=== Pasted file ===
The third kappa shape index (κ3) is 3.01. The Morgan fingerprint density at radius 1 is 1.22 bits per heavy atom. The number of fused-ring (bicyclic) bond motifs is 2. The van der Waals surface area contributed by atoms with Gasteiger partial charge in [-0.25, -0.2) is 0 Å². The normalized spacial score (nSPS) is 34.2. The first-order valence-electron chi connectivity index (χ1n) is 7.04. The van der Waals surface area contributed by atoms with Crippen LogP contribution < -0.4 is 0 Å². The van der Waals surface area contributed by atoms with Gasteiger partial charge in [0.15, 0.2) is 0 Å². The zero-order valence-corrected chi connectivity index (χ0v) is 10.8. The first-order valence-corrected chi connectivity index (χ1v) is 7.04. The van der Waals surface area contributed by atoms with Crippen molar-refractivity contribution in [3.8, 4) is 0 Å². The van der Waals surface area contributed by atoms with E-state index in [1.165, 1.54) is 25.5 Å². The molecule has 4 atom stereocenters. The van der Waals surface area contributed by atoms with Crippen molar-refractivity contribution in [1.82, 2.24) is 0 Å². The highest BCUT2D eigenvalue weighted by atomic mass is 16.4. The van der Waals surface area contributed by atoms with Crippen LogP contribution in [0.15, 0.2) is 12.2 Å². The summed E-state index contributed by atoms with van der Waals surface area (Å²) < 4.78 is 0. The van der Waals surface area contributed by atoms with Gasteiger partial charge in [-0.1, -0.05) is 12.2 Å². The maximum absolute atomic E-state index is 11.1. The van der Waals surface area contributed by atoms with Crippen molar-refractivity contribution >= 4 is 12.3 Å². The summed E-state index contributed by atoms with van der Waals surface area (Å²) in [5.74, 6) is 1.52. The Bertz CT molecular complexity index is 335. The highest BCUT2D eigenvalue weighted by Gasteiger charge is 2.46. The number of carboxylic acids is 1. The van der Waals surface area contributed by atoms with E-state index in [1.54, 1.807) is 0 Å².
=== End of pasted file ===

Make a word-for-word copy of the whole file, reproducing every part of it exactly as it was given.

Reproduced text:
The third kappa shape index (κ3) is 3.01. The Morgan fingerprint density at radius 1 is 1.22 bits per heavy atom. The number of fused-ring (bicyclic) bond motifs is 2. The van der Waals surface area contributed by atoms with Gasteiger partial charge in [-0.25, -0.2) is 0 Å². The normalized spacial score (nSPS) is 34.2. The first-order valence-electron chi connectivity index (χ1n) is 7.04. The van der Waals surface area contributed by atoms with Crippen LogP contribution < -0.4 is 0 Å². The van der Waals surface area contributed by atoms with Gasteiger partial charge in [0.15, 0.2) is 0 Å². The zero-order valence-corrected chi connectivity index (χ0v) is 10.8. The first-order valence-corrected chi connectivity index (χ1v) is 7.04. The van der Waals surface area contributed by atoms with Crippen molar-refractivity contribution in [3.8, 4) is 0 Å². The van der Waals surface area contributed by atoms with E-state index in [1.165, 1.54) is 25.5 Å². The molecule has 4 atom stereocenters. The van der Waals surface area contributed by atoms with Crippen molar-refractivity contribution in [1.82, 2.24) is 0 Å². The highest BCUT2D eigenvalue weighted by atomic mass is 16.4. The van der Waals surface area contributed by atoms with Crippen LogP contribution in [0.15, 0.2) is 12.2 Å². The summed E-state index contributed by atoms with van der Waals surface area (Å²) < 4.78 is 0. The van der Waals surface area contributed by atoms with Gasteiger partial charge in [-0.1, -0.05) is 12.2 Å². The maximum absolute atomic E-state index is 11.1. The van der Waals surface area contributed by atoms with Crippen molar-refractivity contribution >= 4 is 12.3 Å². The summed E-state index contributed by atoms with van der Waals surface area (Å²) in [5.74, 6) is 1.52. The Bertz CT molecular complexity index is 335. The highest BCUT2D eigenvalue weighted by Gasteiger charge is 2.46. The number of carboxylic acids is 1. The van der Waals surface area contributed by atoms with E-state index in [1.54, 1.807) is 0 Å².